Pastor Maldonado has played down suggestions that the backing for his Lotus seat could be in jeopardy as Venezuela clamps down on sponsorship irregularities.

The former GP2 Series champion's position in F1 has been widely linked to his ability to bring hefty funding from Venezuelan state oil company PDVSA, which backed his graduation with Williams in 2011 and switched camps to insert him alongside Romain Grosjean when Kimi Raikkonen left Lotus at the end of 2013.

While, ironically, results on track have not been what either team or driver would have been hoping for after Lotus' strong showing last season, the are other concerns surrounding Maldonado amid a currency scandal that has enveloped other Venezuelan drivers. While the F1 pilot has not been publically named or accused, the uncertainty surrounding the issue following a government investigation into funding has naturally caused some to bracket all drivers from the South American country and consider that Maldonado could be affected if the financial tap is turned off.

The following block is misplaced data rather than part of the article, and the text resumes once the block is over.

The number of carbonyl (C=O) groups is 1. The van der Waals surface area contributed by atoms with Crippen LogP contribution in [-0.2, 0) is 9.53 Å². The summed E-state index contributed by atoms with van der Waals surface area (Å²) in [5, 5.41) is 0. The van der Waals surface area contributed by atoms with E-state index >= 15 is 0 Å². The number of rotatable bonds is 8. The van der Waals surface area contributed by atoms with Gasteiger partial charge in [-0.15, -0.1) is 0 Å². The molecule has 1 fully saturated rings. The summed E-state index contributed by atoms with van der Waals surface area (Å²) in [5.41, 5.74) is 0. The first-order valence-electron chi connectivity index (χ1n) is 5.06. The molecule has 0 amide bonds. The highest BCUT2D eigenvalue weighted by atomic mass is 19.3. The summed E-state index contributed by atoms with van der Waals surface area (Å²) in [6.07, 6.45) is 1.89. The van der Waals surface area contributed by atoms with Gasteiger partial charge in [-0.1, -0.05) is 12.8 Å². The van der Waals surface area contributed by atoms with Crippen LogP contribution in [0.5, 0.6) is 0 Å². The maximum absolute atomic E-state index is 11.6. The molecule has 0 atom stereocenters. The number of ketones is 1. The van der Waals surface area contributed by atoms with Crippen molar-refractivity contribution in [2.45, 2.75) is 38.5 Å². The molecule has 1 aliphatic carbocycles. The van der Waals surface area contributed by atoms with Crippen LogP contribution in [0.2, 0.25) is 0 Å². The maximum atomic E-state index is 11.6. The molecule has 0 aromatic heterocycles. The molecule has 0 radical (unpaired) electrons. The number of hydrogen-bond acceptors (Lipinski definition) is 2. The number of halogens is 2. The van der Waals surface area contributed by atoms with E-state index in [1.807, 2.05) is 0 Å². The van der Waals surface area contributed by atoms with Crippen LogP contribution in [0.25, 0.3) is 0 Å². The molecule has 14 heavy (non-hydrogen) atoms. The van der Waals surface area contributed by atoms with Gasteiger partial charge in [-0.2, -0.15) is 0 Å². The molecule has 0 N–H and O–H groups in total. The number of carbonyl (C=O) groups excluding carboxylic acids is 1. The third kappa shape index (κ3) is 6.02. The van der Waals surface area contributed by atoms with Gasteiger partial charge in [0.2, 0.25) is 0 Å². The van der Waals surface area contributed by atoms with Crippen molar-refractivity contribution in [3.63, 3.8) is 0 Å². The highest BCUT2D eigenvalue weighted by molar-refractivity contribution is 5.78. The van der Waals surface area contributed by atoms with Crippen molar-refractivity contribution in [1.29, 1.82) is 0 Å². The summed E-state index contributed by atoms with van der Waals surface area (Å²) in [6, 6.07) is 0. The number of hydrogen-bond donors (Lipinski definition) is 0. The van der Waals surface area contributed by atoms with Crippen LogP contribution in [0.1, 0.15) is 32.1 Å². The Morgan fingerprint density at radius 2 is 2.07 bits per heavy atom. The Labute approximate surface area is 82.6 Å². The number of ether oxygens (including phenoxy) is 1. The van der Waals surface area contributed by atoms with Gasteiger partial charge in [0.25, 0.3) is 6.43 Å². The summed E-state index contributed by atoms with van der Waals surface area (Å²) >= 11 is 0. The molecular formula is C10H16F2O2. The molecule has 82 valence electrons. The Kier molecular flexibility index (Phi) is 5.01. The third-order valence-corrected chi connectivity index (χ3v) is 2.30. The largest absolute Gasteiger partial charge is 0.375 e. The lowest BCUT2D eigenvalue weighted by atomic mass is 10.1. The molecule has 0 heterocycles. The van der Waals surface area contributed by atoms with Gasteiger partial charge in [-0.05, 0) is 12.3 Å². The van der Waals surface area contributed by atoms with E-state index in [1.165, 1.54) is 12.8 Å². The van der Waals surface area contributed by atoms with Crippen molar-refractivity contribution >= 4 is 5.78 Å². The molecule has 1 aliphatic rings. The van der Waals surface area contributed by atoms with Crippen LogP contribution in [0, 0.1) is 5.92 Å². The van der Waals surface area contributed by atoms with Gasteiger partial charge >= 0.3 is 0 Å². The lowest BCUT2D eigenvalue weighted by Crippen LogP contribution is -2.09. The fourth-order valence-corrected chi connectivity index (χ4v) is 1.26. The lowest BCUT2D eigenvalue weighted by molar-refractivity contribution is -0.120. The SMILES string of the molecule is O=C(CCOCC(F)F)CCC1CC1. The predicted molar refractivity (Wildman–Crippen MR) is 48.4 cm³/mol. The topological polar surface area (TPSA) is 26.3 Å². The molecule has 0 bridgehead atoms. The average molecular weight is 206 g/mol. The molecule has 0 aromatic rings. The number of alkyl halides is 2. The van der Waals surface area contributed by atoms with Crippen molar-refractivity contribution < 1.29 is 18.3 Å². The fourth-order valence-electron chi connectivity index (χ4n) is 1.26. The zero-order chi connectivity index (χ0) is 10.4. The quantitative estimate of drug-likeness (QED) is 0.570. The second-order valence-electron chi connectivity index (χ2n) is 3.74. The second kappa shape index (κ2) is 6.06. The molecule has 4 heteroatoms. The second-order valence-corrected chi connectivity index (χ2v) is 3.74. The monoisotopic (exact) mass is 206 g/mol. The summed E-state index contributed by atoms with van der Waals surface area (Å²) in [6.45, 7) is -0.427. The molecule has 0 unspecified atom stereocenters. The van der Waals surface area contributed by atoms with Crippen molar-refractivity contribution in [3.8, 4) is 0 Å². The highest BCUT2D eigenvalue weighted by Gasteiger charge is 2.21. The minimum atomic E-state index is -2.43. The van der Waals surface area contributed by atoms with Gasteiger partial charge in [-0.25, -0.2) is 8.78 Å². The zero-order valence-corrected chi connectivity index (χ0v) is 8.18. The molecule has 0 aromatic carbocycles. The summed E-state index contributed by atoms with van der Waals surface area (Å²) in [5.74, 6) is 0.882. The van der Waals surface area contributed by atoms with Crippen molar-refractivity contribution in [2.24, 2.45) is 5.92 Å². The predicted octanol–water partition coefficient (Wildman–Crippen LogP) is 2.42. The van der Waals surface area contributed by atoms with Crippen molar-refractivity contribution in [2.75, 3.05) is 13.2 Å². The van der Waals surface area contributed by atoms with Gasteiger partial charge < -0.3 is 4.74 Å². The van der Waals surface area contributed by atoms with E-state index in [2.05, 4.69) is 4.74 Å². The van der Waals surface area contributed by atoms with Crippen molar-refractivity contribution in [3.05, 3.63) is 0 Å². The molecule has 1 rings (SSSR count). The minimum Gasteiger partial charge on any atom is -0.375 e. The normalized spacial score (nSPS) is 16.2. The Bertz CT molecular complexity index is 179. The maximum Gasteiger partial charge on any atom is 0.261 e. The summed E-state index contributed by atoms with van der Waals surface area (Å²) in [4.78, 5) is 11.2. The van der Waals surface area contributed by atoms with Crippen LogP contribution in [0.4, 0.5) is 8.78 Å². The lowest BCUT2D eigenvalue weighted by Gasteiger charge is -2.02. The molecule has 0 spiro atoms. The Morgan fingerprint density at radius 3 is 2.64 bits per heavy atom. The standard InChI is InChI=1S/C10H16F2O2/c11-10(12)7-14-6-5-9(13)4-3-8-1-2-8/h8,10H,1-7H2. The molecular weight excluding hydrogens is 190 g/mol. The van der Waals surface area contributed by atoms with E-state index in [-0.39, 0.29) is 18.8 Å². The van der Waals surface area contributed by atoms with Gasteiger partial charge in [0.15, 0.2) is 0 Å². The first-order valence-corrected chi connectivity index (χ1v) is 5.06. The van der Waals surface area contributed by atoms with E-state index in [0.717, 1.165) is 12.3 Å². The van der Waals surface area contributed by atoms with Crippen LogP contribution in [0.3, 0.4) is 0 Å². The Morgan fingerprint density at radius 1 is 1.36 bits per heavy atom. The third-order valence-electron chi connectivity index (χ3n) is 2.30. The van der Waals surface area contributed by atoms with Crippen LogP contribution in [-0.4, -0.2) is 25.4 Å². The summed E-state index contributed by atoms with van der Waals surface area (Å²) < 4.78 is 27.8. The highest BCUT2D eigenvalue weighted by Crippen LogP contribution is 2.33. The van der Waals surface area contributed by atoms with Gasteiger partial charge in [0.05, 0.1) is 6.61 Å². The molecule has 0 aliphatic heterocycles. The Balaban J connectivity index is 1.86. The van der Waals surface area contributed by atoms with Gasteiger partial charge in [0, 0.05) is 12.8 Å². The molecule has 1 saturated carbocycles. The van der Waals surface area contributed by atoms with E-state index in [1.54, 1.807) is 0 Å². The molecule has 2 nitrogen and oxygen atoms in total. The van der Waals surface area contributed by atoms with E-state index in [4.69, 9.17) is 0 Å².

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According to Reuters, at least five drivers have been caught up in the scandal, which has seen them achieving vastly inflated sums by manipulating Venezuela's strict controls on currency exchange, prompting successive sports ministers to order an investigation and halt all pending payments, but Maldonado insists that he is not affected by minister Antonio Alvarez's declaration that there be 'not a dollar more for motorsport'.

"They said exactly the same last year, but here I am," the driver told journalists on the eve of practice for the Monaco Grand Prix, "The sports minister is not sponsoring me, but sport ministry was sponsoring a lot of drivers before, and last year had a big impact on motorsport for the Venezuelan government because most of these drivers were stealing money from the government.

"PDVSA is my sponsor and, while I don't know the real situation between the team and PDVSA, I was with PDVSA when I won the GP2 championship and now, for sure, they are following me wherever I go. I have a good relationship and we have been working for a very long time, maybe ten years, so I don't see any reason to stop. But it is not my decision."

Maldonado will launch his sixth attempt to score points for Lotus on Thursday morning, as practice starts for the Monaco Grand Prix. Team-mate Grosjean opened the Enstone squad's account last time out, with eighth place in the Spanish Grand Prix.